When Brooks Koepka outdueled Tiger Woods (and Adam Scott) to win the PGA Championship Sunday afternoon, he joined an exclusive group of golfers with three career major championships to their name. In all of golf history, going back even past the days of Tom Morrises both young and old, only 46 players have ever won three majors. Fewer still have won three in the span of 14 months the way Koepka has, having captured the 2017 and 2018 U.S. Opens on top of his win at Bellerive Country Club this weekend. Koepka may still have trouble getting recognized by the general public, but he is getting plenty of recognition in golf’s history books.
One weird thing about Koepka, though, is that he hasn’t really done much winning outside of golf’s most prestigious events. Other than that pair of U.S. Opens and this recent PGA Championship win, the only official PGA Tour event Koepka has won was the 2015 Waste Management Phoenix Open. You don’t have to win a ton of events to make a good living in golf, of course. Koepka has done plenty well for himself, earning nearly $20 million in official money and ranking among the top 20 in FedEx Cup points for four years running. But it’s still striking how much of his success has been concentrated in major championships.
Since the PGA Tour was founded, only two golfers with at least three career major wins — Henry Cotton and Peter Thomson — have had a greater share of their total career PGA Tour wins come in majors than Koepka’s 75 percent mark:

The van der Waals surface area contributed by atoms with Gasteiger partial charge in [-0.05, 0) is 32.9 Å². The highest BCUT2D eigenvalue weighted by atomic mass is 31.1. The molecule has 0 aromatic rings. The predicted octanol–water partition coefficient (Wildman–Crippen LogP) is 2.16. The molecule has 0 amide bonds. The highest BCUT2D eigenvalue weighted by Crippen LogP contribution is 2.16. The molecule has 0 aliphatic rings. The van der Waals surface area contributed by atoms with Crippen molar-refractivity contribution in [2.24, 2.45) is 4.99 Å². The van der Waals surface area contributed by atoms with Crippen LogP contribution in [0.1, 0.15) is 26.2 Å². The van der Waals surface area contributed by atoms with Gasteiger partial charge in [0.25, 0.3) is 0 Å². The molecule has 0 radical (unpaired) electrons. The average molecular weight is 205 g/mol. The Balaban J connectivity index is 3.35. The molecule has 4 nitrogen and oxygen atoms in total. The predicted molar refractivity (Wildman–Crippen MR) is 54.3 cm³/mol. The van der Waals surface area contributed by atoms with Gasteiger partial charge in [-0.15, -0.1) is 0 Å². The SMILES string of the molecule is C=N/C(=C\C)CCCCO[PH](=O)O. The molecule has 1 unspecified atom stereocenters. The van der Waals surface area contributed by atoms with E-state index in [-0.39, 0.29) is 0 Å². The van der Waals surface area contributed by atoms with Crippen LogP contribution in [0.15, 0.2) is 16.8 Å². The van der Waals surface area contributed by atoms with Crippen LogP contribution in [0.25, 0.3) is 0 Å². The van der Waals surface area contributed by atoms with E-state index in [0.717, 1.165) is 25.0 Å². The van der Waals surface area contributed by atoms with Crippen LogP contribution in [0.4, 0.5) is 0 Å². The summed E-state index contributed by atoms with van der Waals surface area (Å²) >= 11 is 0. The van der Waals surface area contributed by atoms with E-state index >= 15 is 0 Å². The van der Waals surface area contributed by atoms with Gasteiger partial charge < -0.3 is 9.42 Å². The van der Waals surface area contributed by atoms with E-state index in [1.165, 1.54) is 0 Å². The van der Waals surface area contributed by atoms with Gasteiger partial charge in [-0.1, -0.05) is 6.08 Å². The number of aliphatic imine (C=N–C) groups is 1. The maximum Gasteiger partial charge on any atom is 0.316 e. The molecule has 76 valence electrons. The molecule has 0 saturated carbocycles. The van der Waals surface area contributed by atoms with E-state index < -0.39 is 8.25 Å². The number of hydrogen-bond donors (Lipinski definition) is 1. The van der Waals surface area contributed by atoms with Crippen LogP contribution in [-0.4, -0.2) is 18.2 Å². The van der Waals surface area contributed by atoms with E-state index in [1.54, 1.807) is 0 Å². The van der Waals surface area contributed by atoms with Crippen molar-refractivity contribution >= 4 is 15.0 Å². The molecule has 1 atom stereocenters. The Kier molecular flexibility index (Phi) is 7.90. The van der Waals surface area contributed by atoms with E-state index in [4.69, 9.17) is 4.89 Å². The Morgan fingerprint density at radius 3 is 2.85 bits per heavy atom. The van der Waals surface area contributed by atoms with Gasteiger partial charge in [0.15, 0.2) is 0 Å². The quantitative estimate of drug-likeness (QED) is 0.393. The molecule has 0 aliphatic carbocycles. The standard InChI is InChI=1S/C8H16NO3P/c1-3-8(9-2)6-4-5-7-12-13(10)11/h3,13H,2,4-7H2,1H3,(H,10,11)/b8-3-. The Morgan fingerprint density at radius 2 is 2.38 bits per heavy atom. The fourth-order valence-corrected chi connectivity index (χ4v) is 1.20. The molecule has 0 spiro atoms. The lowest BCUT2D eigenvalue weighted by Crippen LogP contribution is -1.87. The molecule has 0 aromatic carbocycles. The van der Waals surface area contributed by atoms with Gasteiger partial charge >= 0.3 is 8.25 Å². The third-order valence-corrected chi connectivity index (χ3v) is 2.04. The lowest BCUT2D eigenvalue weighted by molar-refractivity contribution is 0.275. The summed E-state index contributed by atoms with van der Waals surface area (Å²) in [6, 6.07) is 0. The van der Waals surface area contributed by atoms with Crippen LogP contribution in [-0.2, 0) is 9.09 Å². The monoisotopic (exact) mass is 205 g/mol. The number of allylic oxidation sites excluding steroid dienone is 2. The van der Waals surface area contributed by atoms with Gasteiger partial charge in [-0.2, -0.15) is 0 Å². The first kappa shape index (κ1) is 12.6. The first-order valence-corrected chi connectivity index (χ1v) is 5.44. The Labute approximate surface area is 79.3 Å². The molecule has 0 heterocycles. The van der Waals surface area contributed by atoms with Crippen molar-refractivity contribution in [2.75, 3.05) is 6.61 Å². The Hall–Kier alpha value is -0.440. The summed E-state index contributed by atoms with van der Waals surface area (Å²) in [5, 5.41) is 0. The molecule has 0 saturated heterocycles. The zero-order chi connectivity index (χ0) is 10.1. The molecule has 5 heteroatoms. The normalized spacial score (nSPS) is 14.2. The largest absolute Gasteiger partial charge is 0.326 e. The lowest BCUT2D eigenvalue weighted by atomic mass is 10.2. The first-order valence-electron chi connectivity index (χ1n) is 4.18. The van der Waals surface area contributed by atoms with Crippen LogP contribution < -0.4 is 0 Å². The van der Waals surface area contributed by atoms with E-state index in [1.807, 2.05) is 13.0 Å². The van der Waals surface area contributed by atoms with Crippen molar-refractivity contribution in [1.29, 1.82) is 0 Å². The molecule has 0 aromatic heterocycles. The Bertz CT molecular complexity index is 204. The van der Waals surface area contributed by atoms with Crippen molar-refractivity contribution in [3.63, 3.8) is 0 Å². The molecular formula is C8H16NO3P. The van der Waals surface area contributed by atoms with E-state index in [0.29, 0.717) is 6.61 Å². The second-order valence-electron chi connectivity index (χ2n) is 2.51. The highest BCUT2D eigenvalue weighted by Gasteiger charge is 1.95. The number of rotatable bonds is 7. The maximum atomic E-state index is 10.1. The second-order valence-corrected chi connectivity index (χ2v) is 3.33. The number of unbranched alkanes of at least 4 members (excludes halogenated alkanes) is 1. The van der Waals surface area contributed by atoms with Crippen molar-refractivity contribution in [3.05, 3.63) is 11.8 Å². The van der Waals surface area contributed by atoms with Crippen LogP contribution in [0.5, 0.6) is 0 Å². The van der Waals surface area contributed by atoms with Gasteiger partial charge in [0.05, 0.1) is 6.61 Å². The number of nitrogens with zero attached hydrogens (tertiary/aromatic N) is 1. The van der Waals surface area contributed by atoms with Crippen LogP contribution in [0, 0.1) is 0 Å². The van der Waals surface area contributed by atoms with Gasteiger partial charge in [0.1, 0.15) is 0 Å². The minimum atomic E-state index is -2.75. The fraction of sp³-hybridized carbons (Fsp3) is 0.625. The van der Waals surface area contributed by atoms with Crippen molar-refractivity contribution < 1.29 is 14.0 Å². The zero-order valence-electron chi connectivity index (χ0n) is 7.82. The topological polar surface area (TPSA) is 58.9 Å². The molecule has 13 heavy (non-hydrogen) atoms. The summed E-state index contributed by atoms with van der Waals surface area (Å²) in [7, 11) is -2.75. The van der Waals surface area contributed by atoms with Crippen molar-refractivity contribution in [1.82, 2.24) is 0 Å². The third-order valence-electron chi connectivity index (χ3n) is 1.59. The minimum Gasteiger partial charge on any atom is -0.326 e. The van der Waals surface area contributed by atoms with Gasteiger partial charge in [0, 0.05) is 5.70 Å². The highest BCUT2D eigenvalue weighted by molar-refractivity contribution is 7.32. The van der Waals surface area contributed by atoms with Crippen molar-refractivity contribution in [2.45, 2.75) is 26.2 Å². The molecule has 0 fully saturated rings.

|Rank||Player||Country||Major Wins||PGA Tour Wins||Majors as Share of Wins|
It’s no coincidence that the leaderboard above is littered with foreign-born players who didn’t regularly play on the PGA Tour. For instance, Thomson, an Aussie, won an impressive 84 professional tournaments in his career, but almost all of them were in Europe, Oceania or Asia. Particularly in the early days of pro golf, great non-American players seldom came over to the States to ply their trade, so this metric is a bit skewed for them. That’s why Koepka stands out as the only American remotely close to the top of our list; the next-highest is Larry Nelson at just 30 percent.
One reason for Koepka’s odd ratio: His path to greatness contained detours. It included a stint on the second-tier European Challenge Tour out of college — where Koepka won a lot, enough to gain automatic promotion to the main tour within roughly a calendar year. Once there, he remained a card-carrying member of the European Tour through the end of the 2015 season. Since he didn’t play a full season of PGA Tour events until three years ago, he hasn’t had quite as much time to pile up wins in America as we’d expect just from eyeballing the span of his pro career.
Still, Koepka owns one of the oddest — and most enviable — major records of any golfer ever. The way he’s playing, he’ll probably rack up ordinary PGA Tour wins before too long, but for now he has saved almost all of his winning for the tournaments that matter most.